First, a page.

“Mental health, financial stability, support for all students, and a safe school day for everyone.”

This was one Colorado educator’s answer to the question “What would a fully funded education system look like to you?”

She’s not alone in her priorities. In fact, almost every educator who replied to our annual survey mentioned a desperate need for mental health support in our schools.

The need for mental health support in Colorado has never been greater. According to a 2021 study by Colorado Health Institute, one in four Coloradans age 5 and older reported at least eight days of poor mental health in the prior month, a jump from the previous high of 15.3 percent in 2019. Adolescents aged 11 to 18 saw their rate of poor mental health double since 2018, from 8.8 to 18.5 percent. Those are just some of the stats that make Colorado one of the poorest performing states with respect to mental health.

If our schools were equipped with enough mental health professionals, we could turn this trajectory around. Mental health support within schools can have incredibly positive effects for our students — from reduced absenteeism to better mental health outcomes — but these basics can’t be put in place without adequate financial investment.

After yet another tragic school shooting, it’s past time to listen to our educators and our students. We need to do everything we can to make our schools as safe as possible so teachers can teach, students can learn and everyone can go home after school, safe and sound.

Our dedicated educators are unwavering in their commitment to our students’ success, well-being, and potential, no matter their race, gender, or background. Despite all of the challenges and barriers created by a disinvestment in public education, they provide every student with quality learning experiences.

Our schools struggle with teacher shortages and class sizes that are far too large; textbooks and materials are woefully outdated; and in many districts mental health supports are non-existent. Not one Colorado district was fully staffed as the school year began. With fewer educators and counselors in schools, there are more student outbursts and behavior disturbances, which disrupt learning and make schools less safe.

What we’re seeing in 2023 is the inevitable result of decades of underfunding of our education system. This underfunding stands in stark contrast to our state’s overall economy, which consistently ranks as one of the top 10 most robust economies in the nation. For years, the state budget has actually been balanced by “borrowing” from Colorado students, using a loophole called the Budget Stabilization, or B.S., Factor. In fact, since the Great Recession, at least $10 billion has been “borrowed” from the state education budget. Years later, our public education system still has not been repaid.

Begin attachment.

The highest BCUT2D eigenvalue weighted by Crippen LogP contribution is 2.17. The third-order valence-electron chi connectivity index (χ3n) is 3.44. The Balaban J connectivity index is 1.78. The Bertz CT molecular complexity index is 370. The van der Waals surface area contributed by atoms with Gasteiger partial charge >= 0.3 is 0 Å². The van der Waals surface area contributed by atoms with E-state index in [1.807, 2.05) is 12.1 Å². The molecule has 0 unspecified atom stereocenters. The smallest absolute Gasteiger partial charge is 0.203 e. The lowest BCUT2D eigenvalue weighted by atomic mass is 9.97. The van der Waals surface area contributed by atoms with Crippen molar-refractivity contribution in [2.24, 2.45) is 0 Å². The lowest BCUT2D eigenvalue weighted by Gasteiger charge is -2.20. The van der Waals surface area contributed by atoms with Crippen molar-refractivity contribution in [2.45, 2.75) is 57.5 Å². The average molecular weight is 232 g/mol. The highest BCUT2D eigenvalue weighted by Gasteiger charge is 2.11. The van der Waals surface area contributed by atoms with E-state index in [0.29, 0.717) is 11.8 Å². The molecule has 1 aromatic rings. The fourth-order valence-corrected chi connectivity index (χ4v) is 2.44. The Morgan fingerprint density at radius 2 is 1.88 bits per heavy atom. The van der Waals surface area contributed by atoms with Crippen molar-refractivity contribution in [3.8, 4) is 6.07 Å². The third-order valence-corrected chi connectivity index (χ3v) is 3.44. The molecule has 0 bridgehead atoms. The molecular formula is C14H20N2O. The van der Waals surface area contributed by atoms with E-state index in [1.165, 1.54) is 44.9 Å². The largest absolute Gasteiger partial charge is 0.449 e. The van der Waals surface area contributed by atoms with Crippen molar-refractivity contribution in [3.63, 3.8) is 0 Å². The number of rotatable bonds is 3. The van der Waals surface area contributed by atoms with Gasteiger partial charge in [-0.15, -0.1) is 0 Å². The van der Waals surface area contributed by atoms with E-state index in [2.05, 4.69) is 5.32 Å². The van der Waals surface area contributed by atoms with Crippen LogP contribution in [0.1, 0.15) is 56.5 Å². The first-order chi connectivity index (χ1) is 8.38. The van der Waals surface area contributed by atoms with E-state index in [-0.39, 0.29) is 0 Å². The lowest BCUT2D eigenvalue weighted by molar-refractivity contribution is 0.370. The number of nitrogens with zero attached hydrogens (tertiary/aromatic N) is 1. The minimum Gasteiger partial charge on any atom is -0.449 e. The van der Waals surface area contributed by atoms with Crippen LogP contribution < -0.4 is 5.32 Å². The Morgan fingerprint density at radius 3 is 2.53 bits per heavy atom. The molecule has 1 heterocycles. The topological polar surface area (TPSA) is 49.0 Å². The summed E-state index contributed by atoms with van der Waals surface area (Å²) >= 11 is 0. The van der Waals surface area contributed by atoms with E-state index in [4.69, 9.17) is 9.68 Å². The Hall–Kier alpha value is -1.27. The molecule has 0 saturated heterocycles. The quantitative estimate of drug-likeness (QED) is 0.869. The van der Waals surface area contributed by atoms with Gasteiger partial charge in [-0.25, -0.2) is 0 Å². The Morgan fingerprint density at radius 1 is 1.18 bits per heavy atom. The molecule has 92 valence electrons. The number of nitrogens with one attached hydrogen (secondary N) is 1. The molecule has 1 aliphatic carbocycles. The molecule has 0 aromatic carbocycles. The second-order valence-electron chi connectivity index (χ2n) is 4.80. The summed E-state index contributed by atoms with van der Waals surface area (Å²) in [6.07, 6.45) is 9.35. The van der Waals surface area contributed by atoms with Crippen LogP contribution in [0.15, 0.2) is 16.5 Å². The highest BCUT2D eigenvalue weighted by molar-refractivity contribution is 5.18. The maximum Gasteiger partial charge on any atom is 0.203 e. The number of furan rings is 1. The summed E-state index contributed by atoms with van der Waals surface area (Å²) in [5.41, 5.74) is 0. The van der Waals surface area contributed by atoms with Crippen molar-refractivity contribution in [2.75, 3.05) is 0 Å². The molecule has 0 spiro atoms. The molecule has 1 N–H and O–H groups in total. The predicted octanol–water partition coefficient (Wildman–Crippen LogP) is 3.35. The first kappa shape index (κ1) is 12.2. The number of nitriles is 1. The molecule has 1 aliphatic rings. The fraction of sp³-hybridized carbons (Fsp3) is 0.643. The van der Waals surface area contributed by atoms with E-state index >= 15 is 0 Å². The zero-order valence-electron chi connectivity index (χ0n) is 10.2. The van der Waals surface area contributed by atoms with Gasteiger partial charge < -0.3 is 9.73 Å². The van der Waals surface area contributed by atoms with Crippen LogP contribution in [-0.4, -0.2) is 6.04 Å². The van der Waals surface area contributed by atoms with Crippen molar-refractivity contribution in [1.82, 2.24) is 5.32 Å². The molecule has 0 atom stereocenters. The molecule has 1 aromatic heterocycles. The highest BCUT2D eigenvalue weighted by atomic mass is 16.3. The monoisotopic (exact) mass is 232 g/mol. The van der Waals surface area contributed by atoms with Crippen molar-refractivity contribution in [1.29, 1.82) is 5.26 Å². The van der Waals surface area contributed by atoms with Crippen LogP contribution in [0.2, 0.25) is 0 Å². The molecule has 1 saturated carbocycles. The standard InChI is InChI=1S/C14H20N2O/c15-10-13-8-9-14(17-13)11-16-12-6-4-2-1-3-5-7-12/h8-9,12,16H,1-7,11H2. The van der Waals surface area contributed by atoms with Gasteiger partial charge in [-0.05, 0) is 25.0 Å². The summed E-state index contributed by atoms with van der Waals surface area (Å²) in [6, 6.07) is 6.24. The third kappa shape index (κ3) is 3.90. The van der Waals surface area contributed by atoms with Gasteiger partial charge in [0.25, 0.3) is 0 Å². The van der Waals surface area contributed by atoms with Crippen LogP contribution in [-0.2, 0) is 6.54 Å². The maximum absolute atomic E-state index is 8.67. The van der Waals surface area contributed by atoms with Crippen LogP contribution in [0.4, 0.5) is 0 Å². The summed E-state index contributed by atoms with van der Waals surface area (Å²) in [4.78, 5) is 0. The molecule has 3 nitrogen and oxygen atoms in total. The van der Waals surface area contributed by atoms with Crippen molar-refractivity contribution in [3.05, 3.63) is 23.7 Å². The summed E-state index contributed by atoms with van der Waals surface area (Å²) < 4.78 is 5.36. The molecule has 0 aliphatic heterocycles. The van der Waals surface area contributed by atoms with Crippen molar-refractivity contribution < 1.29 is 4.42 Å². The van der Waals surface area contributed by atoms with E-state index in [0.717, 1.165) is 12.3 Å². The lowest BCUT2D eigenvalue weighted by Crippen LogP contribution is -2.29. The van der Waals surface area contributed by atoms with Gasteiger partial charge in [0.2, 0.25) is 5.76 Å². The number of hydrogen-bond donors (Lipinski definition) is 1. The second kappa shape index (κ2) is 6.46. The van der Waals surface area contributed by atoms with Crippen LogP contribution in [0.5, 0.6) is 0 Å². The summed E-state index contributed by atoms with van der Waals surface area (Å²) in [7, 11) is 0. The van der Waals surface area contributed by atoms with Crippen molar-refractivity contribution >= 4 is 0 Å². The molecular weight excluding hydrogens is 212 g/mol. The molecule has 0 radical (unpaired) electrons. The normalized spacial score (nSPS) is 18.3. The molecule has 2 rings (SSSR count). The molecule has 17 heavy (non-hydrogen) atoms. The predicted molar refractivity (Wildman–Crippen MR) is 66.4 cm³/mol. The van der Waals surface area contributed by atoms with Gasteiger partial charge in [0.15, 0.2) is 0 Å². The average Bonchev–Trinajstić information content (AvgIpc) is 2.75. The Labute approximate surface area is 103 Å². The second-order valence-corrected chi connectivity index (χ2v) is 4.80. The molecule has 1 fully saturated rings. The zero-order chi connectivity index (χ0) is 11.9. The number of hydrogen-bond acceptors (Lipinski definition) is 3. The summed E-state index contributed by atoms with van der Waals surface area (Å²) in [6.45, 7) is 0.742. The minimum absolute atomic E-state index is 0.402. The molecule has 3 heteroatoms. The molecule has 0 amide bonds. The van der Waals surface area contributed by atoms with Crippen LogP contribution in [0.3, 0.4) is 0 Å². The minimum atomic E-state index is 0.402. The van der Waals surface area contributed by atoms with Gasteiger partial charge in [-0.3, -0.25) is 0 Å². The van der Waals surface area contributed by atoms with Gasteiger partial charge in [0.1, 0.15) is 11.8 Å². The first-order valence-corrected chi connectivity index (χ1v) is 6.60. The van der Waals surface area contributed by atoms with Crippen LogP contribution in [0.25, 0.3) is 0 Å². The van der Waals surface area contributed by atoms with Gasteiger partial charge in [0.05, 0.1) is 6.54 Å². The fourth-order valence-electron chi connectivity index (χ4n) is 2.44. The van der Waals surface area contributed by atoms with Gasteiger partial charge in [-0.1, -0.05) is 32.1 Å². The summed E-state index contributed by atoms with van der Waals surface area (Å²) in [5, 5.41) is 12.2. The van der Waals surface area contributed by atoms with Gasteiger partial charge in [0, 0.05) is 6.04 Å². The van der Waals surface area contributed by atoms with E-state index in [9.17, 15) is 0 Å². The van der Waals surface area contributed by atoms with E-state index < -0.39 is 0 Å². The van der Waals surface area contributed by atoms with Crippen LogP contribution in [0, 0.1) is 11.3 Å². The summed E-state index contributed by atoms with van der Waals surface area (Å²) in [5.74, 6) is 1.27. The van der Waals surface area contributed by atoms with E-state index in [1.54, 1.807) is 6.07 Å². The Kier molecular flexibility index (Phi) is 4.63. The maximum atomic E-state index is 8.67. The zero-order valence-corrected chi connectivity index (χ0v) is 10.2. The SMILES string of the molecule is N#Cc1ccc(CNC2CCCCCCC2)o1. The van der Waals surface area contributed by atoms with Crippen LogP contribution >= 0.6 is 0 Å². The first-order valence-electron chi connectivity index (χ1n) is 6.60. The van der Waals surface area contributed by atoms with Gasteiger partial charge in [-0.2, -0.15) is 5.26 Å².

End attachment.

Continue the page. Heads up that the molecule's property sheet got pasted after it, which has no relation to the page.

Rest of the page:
Coloradans are waking up to the truth: the only way to create the schools we need is to dedicate ourselves to a significant and sustainable long-term investment.

Our vision is a fully-funded and safe public education system in Colorado to ensure a healthy, thriving future for our students, our communities, and our economy.

So what will it take? First, awareness of what stands between us and the schools our students need. TABOR is a singularly unique restrictive tax policy that exists only in Colorado. Enacted in 1992 – when the majority of today’s Coloradans were not yet born or lived elsewhere – TABOR hamstrings our legislators from raising or spending revenue for the public good. This policy has many wide-reaching effects, like a lack of public services, but the neglect of our education system is one of its more dramatic victims.

Even during a year of surplus – like $3 billion in 2022 – that funding cannot be spent on public education.


Our leaders are making some progress. In Gov. Polis’ State of the State speech, he proposed a B.S. Factor buy-down of $120 million, but the final B.S. Factor buy-down will be in the School Finance Act when it’s introduced and debated. The recently passed state’s budget includes an 8.4% increase in per-pupil K-12 spending. This is a good start but the truth is that it barely keeps up with the rate of inflation.

The reality is that TABOR prevents our state lawmakers from raising the funding necessary to achieve Coloradans’ goals. To achieve the future we want, we have to fund it.

Colorado needs a new or increased funding source specifically earmarked for public education and other critical, underfunded services like affordable housing and healthcare. We can no longer allow wealthy individuals and big corporations to shirk their responsibilities through tax loopholes and other maneuvering, especially when the economy that has served them so well requires a well-educated citizenry. An equitable tax structure, where the rich and corporations pay their fair share,  will allow our state to fully fund education so our children are prepared to contribute to modern workplaces, compete in the global economy and lead our state in the future.

Every one of us has a role in creating the safe and supportive schools our students, educators, and communities need. Now is the time to demand that our schools have the resources to meet every child’s needs – with well-trained and supported educators – for a safe, sustainable, equitable, and thriving public education system. Our educators’ lives, our students’ lives, and Colorado’s future, depend on it.

Amie Baca-Oehlert, of Thornton, is a high school counselor and president of the Colorado Education Association.

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Amie Baca-Oehlert

Amie Baca-Oehlert, of Thorton, is president of the Colorado Education Association.